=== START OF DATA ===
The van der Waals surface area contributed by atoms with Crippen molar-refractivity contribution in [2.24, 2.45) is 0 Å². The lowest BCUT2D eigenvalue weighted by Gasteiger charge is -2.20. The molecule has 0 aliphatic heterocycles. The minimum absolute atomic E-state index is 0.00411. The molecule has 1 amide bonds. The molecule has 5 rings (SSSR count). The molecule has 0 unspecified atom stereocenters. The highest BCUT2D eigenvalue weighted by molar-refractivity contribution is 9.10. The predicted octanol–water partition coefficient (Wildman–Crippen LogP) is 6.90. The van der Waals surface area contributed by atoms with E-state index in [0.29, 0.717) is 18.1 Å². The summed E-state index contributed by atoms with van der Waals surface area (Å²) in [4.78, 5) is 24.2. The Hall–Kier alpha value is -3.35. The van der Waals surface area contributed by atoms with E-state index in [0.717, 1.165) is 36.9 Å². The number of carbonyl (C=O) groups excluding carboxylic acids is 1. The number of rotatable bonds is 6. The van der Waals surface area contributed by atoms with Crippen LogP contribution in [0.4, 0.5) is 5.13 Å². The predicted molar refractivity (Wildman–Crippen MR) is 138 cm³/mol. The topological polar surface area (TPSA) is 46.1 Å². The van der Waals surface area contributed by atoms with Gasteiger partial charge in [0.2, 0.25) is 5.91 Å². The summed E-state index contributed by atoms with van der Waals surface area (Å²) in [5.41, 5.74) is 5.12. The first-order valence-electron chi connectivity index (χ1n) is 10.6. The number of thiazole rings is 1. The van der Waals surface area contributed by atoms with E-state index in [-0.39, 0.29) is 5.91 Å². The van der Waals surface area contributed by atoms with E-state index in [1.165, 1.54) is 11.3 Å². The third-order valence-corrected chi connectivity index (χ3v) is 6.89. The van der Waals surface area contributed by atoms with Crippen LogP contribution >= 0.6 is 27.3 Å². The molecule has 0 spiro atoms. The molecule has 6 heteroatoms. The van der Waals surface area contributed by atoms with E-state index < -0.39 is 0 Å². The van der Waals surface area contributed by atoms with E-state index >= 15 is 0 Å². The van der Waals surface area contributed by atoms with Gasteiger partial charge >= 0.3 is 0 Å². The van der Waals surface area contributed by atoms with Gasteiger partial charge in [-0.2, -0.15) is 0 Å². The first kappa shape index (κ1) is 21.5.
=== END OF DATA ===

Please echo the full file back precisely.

The van der Waals surface area contributed by atoms with Crippen molar-refractivity contribution in [2.24, 2.45) is 0 Å². The lowest BCUT2D eigenvalue weighted by Gasteiger charge is -2.20. The molecule has 0 aliphatic heterocycles. The minimum absolute atomic E-state index is 0.00411. The molecule has 1 amide bonds. The molecule has 5 rings (SSSR count). The molecule has 0 unspecified atom stereocenters. The highest BCUT2D eigenvalue weighted by molar-refractivity contribution is 9.10. The predicted octanol–water partition coefficient (Wildman–Crippen LogP) is 6.90. The van der Waals surface area contributed by atoms with E-state index in [0.29, 0.717) is 18.1 Å². The summed E-state index contributed by atoms with van der Waals surface area (Å²) in [4.78, 5) is 24.2. The Hall–Kier alpha value is -3.35. The van der Waals surface area contributed by atoms with E-state index in [0.717, 1.165) is 36.9 Å². The number of carbonyl (C=O) groups excluding carboxylic acids is 1. The number of rotatable bonds is 6. The van der Waals surface area contributed by atoms with Crippen LogP contribution in [0.4, 0.5) is 5.13 Å². The predicted molar refractivity (Wildman–Crippen MR) is 138 cm³/mol. The topological polar surface area (TPSA) is 46.1 Å². The van der Waals surface area contributed by atoms with Gasteiger partial charge in [0.2, 0.25) is 5.91 Å². The summed E-state index contributed by atoms with van der Waals surface area (Å²) in [5.41, 5.74) is 5.12. The first-order valence-electron chi connectivity index (χ1n) is 10.6. The number of thiazole rings is 1. The van der Waals surface area contributed by atoms with E-state index in [-0.39, 0.29) is 5.91 Å². The van der Waals surface area contributed by atoms with E-state index in [1.165, 1.54) is 11.3 Å². The third-order valence-corrected chi connectivity index (χ3v) is 6.89. The van der Waals surface area contributed by atoms with Crippen LogP contribution >= 0.6 is 27.3 Å². The molecule has 0 spiro atoms. The molecule has 6 heteroatoms. The van der Waals surface area contributed by atoms with E-state index < -0.39 is 0 Å². The van der Waals surface area contributed by atoms with E-state index >= 15 is 0 Å². The van der Waals surface area contributed by atoms with Gasteiger partial charge >= 0.3 is 0 Å². The van der Waals surface area contributed by atoms with Gasteiger partial charge in [-0.2, -0.15) is 0 Å². The first kappa shape index (κ1) is 21.5.